In Berlin in 1908, a twenty-one-year-old Polish pianist Arthur Rubinstein was lonely, hungry and in debt, his career at an impasse. He felt there was nothing left for him but suicide; the problem was finding a way. He had no gun, no poison, and the idea of jumping out of the window was revolting. ( "I might have to go on living with broken arms and legs," he explained.) He chose strangulation with a belt from his robe. He went into the bathroom, stood on a chair, and secured one end of the belt to an overhead hook. Then he tied the other end around his neck and kicked over the chair. The worn-out belt immediately came apart, and Rubinstein fell on the floor with a crash. For a time he lay where he had fallen, weeping. Later, going to the piano, he cried himself out in music. Afterwards, on the street, he saw the world as if reborn. The famed pianist never forgot what the experience taught him; "Love life," he said later, "for better or for worse, without conditions."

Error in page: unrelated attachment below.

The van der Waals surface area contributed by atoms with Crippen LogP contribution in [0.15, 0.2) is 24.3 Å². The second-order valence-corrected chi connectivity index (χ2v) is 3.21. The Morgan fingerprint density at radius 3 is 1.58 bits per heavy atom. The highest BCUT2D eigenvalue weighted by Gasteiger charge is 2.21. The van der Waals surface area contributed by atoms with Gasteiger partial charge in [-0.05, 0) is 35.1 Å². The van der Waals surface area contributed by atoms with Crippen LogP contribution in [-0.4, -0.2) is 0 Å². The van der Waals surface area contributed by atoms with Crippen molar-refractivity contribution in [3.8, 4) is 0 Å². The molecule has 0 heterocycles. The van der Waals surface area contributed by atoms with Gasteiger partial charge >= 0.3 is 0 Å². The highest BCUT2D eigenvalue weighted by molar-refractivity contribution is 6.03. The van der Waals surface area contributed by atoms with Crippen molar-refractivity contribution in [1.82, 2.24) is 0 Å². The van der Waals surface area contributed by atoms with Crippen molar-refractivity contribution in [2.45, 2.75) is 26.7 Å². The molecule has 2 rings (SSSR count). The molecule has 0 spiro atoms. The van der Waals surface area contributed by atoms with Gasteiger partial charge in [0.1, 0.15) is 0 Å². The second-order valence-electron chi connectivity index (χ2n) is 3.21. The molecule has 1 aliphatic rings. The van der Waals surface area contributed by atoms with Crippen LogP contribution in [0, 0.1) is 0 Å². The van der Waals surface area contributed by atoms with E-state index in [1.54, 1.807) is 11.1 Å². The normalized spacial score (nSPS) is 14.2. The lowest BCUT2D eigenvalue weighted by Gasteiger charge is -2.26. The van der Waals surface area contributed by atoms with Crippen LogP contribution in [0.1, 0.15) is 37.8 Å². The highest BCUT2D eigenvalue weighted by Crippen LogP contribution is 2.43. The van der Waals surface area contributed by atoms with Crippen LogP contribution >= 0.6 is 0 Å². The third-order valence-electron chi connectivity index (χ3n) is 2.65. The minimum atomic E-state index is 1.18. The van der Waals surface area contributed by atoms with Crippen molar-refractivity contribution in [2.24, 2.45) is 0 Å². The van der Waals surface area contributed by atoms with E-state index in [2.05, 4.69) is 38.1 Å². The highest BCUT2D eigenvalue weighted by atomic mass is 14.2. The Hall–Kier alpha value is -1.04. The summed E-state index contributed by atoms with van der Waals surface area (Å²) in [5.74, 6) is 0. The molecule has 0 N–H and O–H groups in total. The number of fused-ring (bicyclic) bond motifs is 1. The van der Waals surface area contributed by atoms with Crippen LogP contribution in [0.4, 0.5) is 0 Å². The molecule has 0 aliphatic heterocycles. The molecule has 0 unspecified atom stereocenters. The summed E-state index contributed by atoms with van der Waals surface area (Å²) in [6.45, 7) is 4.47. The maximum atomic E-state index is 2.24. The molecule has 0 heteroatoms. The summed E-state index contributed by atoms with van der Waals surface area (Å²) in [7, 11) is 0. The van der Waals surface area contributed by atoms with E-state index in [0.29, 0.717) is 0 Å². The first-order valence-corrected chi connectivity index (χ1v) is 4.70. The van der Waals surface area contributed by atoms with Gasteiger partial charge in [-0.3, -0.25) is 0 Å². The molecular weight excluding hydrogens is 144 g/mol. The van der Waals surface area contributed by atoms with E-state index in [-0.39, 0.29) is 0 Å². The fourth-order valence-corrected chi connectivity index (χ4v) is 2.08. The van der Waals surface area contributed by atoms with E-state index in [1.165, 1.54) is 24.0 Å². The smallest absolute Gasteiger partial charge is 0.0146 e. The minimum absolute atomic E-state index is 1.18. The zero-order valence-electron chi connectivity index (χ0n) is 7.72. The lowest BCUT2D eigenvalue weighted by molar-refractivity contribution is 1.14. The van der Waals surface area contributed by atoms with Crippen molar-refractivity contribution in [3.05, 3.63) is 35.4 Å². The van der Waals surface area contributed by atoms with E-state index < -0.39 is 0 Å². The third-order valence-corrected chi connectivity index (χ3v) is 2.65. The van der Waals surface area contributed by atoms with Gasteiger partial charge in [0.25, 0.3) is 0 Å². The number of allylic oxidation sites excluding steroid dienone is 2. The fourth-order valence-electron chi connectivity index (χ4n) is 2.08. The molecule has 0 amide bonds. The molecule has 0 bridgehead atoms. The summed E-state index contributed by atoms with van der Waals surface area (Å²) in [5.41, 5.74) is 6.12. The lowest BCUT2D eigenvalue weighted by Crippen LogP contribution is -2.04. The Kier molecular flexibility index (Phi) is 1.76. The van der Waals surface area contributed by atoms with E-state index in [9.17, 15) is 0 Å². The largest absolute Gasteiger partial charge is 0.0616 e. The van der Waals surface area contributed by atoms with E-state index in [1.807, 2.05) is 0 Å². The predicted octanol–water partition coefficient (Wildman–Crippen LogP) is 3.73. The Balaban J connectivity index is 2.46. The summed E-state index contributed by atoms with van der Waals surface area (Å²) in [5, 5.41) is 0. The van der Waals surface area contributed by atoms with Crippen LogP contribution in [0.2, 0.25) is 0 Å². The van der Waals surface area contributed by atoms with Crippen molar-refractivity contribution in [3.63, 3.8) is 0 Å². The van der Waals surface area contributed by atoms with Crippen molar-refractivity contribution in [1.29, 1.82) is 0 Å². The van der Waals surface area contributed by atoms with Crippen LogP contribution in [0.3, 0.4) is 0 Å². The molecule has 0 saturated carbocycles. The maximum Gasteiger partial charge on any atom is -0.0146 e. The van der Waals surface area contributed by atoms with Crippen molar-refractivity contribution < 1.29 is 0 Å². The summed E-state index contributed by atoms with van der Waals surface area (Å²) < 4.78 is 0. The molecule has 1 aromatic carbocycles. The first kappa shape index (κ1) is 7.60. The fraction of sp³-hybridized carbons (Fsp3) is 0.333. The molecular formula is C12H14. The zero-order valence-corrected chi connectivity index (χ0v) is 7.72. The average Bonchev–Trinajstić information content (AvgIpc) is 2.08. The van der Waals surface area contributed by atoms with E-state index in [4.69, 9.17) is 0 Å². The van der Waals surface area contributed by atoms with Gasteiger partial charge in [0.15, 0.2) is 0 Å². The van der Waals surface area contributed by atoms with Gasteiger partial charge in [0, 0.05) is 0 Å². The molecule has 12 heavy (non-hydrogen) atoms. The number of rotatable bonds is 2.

Is there any greater gift than the gift of having a second chance to live life anew? That was the gift that Jesus gave Lazarus. New life. As if to explain his action Jesus said, "I AM the resurrection and the life: he that believeth in me, though he were dead, yet shall he live. . . ." That is the promise he has given us for the day. Jesus IS the resurrection and the life! It does not mean that we will not have our heart broken from time to time. But it does mean that if we are in Christ neither life nor death will ever defeat us, for the One who raised Lazarus from the dead will give us new life as well.